1. I’ll back Marci. This was rash. We can beat teachers and students with whips, sticks and stones, but that won’t make kids any more motivated; it will cause rebellion. Add enough heat and there will be a revolution. Why, oh why, can’t our school board and administration figure out what the problem is (hint: start with the parents and the culture in their homes) and fix that instead of blaming and shaming, wanting more schools, more this, more that. Let’s start with the administration instead of the facilities and teachers. Transparency is a good practice. Where is the 25% of my property tax, set aside for education, being spent? For instance, how did we come up with the money to build the new middle school by Trucktown, when the populace voted NO on the referendum and thus taxes were not raised to pay for it? Is there really an Aune slush fund to the tune of $80k/yr, set aside for when he leaves his position – retirement or otherwise? There are lots of questions to be answered before any so-called remedial action can be taken. In the meantime, let’s neutralize this culture of scape-goating with one called ‘unconditional positive regard’. It’s the antithesis of American society, so it takes awhile to get the hang of it, but we can at least try. Let’s try with our kids – maybe that will solve the problem?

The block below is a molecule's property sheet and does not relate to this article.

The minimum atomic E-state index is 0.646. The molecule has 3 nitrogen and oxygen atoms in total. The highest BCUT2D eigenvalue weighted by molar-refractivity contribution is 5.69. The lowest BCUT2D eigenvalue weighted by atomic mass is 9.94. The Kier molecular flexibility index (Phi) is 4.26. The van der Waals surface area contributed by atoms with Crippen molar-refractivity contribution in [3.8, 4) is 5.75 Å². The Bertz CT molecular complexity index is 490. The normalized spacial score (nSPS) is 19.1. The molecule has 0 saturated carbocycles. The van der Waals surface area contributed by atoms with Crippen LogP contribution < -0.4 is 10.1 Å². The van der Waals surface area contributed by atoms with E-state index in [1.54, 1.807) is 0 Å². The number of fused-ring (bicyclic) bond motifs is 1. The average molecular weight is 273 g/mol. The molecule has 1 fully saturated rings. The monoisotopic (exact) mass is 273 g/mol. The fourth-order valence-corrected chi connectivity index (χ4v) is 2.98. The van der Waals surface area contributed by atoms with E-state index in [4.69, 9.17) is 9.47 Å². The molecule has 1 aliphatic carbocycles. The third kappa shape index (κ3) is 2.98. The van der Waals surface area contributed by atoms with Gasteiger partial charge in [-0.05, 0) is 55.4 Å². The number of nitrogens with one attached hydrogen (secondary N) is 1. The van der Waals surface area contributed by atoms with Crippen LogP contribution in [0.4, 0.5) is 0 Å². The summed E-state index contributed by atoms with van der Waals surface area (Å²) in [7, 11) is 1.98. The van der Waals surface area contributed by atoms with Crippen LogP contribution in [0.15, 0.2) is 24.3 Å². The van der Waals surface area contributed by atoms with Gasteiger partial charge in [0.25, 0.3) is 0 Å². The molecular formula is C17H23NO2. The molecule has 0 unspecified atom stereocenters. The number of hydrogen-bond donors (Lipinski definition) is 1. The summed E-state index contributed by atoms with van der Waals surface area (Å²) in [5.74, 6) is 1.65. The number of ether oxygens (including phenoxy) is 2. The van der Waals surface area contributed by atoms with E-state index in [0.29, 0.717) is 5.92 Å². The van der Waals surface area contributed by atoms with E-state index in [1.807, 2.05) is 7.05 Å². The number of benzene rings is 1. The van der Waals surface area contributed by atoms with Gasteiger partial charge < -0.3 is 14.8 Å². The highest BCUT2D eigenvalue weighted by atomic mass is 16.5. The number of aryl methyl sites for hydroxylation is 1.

2. Doug Henderson says

    How can the school board possibly fix the “culture of parents in the homes?” Your post makes no sense. It’s a good example of why we can’t pass any bonds around here. Your adversarial stance and determination to vote no on any and all solutions do not help our kids one bit.

  3. Cindy McVay says

    I appreciate what our district superintendent said about criticism but I think we’ve come a long, long way from the angry commentary that erupted a few short years ago before Twin Falls Middle School published their math paths and before we decided to change Snoqualmie Middle School into a 9th grade campus. We’ve come a long way in a very short time! Perfect timing for finalizing the math curriculum to be offered at our new 9th grade campus. Onward and upward SVSD! Change does not happen without conflict and conflict doesn’t necessarily mean criticism.